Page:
Douglas Okwatch: Sierra Leone Telegraph: 12 March 2023:
It’s the second year of business on Africa’s biggest trading platform – the African Continental Free Trade Area (AfCFTA) – and it isn’t going to be business as usual in the continent’s single biggest trading bloc.
Expectations are high and a new push by African ministers may have just provided the AfCFTA with the much-need impetus. It’s also expected to top the agenda at the African Union Heads of State and Government Summit in Addis Ababa, Ethiopia, early this year.
Critically, the new year provides an opportunity to reflect on the journey so far, and also look ahead.
So far eight countries—Cameroon, Egypt, Ghana, Kenya, Mauritius, Rwanda, Tanzania and Tunisia—are already participating in the AfCFTA’s Guided Trade Initiative (GTI), representing five regions across the continent.
The Guided Trade Initiative (GTI) was launched in Accra, Ghana on 7 October and seeks to allow commercially meaningful trading, and to test the operational, institutional, legal and trade policy environment under the AfCFTA.
“The products earmarked to trade under this initiative include ceramic tiles, batteries, tea, coffee, processed meat products, corn starch, sugar, pasta, glucose syrup, dried fruits, and sisal fiber, among others, in line with the AfCFTA focus on value chain development,” says Secretary-General of the AfCFTA Secretariat, Wamkele Mene.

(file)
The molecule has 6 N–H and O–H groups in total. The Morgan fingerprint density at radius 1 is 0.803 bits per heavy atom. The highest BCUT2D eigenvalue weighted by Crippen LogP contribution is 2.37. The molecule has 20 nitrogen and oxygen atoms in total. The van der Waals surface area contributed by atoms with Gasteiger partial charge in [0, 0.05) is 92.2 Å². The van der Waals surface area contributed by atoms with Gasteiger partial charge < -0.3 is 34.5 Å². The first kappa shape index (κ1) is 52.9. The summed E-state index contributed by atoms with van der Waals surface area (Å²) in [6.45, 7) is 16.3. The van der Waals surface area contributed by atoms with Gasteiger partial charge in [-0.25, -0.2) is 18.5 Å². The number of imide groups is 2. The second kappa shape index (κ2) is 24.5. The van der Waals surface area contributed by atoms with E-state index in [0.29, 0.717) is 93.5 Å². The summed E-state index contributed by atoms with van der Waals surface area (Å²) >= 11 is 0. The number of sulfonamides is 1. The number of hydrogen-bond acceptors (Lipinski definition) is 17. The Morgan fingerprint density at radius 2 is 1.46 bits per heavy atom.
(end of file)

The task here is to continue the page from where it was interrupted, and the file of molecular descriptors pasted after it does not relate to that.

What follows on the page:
Overall, the projected $3 trillion borderless market could be instrumental in reversing current trends in poverty, inequality and growth on the continent, and help place Africa on an inclusive and sustainable growth path, says UNCTAD in its 2021 Economic Development in Africa report.
Last November, African ministers meeting in Niger’s capital, Niamey, called for a speedy adoption of proposals to accelerate economic diversification, value addition, and structural transformation, which are prerequisites for trade.
“The AfCFTA was quick on track as it avoided the challenges where nothing is agreed until everything is agreed,” says Erastus Mwencha, the former Deputy chairperson of the African Union Commission (AUC), who was part of the team that played an instrumental role in the creation of the trading bloc.
“The AfCFTA is on track,” Mr. Mwencha says, but adds: “Having a trade agreement is one thing. Political will is quite another. Yet, that’s what the AfCFTA needs most in this nascent stage.”
He explains that with AfCFTA, work started where there have been breakthroughs as negotiations continue in other areas where progress has been slow.
The AfCFTA is on track. But having a trade agreement is one thing and political will is quite another. Yet, that’s what the AfCFTA needs most in this nascent stage.
The agreement establishing the AfCFTA was adopted on 21 March 2018, with 30 May 2019 marking the date of its entry into force. At the time, 24 countries had deposited their instruments of ratification. As of May 2022 there were 54 signatures of which 43 (80%) had deposited their instruments of ratification.